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April 2019

Editor's Note: Up a Creek
By Lee DeOrio
For The Record
Vol. 31 No. 4 P. 3

It’s come to this. A physician’s practice announced it was closing its doors at the end of this month because hackers wiped clean its computer database. Brookside ENT and Hearing Center, located in Battle Creek, Michigan, refused to pay a $6,500 ransomware demand, prompting the perpetrators to delete all of the practice’s files, according to local news affiliate WWMT.

William Scalf, MD, and his partner John Bizon, MD, told the TV station that they did not pay the hackers because there was no way to guarantee the files’ return. Bizon said the medical record files were encrypted and could not be accessed by the hackers. No information was copied or shared, he said. The partners decided to retire early rather than rebuild their practice from the ground up.

No doubt, this is a mind-boggling case. Where to start? First, if the practice correctly followed the Security Rule, it would have had a data back-up plan in place. “If this part of the rule was in place, they could have used their backups and restored information to a previous date,” says Susan Lucci, RHIA, CHPS, CHDS, AHDI-F, a senior privacy/security consultant at tw-Security and an editorial advisory board member for For The Record.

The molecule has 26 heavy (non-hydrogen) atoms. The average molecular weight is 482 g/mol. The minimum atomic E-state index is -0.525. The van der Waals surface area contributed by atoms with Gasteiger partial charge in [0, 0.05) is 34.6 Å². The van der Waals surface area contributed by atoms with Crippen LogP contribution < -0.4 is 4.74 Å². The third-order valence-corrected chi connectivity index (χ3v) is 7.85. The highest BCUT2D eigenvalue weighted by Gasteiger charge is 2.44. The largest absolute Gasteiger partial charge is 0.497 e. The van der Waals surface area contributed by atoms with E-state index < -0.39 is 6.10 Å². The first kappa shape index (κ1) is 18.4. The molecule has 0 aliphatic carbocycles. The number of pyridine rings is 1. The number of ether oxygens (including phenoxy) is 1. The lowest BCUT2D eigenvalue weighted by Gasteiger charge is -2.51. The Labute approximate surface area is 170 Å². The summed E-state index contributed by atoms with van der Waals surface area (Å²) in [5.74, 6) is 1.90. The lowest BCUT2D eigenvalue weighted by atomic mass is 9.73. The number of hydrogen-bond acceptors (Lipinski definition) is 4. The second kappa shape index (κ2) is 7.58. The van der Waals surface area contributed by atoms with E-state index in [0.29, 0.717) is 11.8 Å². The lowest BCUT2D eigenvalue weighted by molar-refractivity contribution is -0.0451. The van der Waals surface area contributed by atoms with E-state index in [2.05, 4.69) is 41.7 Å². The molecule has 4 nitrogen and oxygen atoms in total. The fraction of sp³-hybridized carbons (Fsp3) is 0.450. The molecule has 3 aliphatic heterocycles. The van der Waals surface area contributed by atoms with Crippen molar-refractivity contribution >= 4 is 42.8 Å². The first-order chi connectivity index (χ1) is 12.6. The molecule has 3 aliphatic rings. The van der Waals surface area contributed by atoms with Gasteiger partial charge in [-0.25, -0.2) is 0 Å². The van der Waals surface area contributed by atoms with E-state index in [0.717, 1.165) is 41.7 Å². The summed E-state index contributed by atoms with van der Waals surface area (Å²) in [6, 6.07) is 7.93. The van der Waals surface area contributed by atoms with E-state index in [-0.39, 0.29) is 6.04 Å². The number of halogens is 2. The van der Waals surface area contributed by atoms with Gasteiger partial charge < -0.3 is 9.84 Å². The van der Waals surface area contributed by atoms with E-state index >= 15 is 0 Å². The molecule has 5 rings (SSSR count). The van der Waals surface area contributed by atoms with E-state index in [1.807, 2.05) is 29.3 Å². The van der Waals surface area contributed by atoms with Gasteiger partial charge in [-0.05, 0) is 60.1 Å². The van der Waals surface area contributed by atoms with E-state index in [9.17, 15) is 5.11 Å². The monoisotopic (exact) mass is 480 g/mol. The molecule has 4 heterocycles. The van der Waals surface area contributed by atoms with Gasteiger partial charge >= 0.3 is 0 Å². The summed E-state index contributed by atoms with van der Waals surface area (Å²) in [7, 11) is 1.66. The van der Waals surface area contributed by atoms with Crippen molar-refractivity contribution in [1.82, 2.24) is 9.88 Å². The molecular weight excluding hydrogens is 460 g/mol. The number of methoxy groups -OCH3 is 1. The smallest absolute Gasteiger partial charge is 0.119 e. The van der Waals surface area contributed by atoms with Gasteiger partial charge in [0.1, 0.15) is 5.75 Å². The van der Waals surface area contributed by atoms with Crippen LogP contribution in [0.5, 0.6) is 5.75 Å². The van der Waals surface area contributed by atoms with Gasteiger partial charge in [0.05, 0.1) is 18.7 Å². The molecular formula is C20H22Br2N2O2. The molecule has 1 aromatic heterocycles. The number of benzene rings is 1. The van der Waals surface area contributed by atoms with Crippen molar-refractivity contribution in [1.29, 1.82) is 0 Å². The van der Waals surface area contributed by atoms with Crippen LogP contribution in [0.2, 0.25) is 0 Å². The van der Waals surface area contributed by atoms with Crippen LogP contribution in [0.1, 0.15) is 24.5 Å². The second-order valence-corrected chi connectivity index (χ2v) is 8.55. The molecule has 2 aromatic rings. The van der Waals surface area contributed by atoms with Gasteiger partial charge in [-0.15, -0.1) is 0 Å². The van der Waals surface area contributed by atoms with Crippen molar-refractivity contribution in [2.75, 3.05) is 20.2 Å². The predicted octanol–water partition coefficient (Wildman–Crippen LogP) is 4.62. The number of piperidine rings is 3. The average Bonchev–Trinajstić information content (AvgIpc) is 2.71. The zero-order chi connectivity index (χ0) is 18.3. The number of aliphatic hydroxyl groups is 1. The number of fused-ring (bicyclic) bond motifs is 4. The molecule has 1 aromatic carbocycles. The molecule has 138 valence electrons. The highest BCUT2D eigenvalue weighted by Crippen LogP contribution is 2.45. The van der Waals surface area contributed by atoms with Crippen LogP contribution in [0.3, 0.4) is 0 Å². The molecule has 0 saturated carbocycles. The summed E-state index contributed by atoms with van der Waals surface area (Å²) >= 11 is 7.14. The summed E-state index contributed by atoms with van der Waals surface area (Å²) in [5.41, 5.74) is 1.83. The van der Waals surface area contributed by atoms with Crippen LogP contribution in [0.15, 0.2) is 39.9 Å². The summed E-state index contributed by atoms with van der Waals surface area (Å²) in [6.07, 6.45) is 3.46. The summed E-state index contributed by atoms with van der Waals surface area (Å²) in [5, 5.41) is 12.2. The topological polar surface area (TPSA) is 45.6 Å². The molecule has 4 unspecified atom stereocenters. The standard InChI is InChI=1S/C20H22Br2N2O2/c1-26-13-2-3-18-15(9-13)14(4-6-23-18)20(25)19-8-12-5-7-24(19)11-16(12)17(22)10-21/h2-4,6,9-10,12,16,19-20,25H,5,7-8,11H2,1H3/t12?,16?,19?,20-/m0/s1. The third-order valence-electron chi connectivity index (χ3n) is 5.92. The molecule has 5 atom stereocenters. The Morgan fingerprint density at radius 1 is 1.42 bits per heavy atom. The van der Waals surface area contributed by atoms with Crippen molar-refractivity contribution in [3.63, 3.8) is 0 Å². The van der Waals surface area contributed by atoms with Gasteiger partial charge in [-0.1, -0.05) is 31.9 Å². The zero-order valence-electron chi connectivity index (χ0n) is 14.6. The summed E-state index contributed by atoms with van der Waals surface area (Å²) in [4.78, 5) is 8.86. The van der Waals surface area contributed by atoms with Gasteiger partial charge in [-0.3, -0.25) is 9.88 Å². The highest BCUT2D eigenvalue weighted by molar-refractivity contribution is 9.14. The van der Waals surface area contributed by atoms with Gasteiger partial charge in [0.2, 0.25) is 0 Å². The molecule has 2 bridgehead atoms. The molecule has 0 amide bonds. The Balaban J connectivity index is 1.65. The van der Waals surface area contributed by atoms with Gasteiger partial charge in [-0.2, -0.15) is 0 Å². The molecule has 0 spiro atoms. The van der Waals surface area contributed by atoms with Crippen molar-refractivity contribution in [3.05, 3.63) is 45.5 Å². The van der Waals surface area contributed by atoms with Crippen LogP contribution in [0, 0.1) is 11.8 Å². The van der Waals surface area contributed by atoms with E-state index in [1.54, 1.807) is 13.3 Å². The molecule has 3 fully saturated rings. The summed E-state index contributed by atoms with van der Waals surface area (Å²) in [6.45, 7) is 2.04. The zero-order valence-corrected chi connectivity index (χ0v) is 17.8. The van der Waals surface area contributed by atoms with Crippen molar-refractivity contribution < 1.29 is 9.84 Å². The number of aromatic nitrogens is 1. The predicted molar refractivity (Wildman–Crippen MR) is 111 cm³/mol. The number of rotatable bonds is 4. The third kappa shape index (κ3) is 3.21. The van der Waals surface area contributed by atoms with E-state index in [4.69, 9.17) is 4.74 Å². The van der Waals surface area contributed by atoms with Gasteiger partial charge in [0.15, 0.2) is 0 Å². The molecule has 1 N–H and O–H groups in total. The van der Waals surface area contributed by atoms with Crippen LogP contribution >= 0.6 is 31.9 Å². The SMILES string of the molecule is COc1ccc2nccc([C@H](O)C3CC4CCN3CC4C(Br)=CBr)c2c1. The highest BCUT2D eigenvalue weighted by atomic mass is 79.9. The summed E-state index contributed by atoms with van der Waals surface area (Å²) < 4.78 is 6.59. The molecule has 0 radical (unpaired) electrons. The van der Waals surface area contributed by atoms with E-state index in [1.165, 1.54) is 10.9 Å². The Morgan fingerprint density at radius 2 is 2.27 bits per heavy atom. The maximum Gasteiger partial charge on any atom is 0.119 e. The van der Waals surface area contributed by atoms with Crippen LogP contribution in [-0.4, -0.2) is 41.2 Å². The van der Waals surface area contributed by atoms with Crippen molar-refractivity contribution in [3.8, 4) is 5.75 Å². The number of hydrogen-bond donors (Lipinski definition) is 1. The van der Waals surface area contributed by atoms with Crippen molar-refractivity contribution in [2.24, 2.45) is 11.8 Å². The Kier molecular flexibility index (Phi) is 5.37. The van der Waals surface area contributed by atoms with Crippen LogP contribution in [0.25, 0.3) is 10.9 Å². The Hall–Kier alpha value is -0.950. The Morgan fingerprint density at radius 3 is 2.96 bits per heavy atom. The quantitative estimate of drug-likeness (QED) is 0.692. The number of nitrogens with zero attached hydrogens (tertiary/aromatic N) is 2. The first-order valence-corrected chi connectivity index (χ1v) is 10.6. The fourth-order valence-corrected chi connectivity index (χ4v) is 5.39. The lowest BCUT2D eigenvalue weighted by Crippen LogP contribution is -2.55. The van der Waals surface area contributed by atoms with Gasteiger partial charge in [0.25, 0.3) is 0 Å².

Another section of the Security Rule notes that log-in monitoring is addressable, which is not the same as optional. “It means if you aren’t doing it, you need to provide the alternatives to this measure,” Lucci says.

Moving on to the Privacy Rule and patients’ right to access. How can the practice simply “decide” to call it quits instead of doing what is required by federal regulation? WWMT caught up with Ann Ouellette, whose daughter is a patient at Brookside. “What am I going to do now, because she just had surgery—who is going to follow up? I’m going to have to start all over again; they don’t know all of what happened during the surgery,” Ouellette said.

Lucci says the breach notification rule classifies ransomware as a breach, which requires individual notification. "All large breaches are investigated and likely the absence of compliance evidence would result in a settlement agreement fine and generally a corrective action plan, but if they decide to permanently close the practice, then that would be off the table,” Lucci says.

It appears that Brookside did not explore every avenue to determine whether there wasn’t something that could have been done to restore the files.

“The worrisome fact of not having records to provide to patients for their ongoing care seems unprofessional,” Lucci says. “Physicians would likely have an ethical duty to do whatever it takes to get the records restored. Bring in forensics experts—investigate, make the investment to conclude this final chapter, and then go retire, but do the right thing, the right way.”

In all likelihood, this story won’t end here. Who knows, perhaps by the time you read this, Brookside will have taken steps to better rectify the situation. But the fact that it happened at all raises several alarming red flags.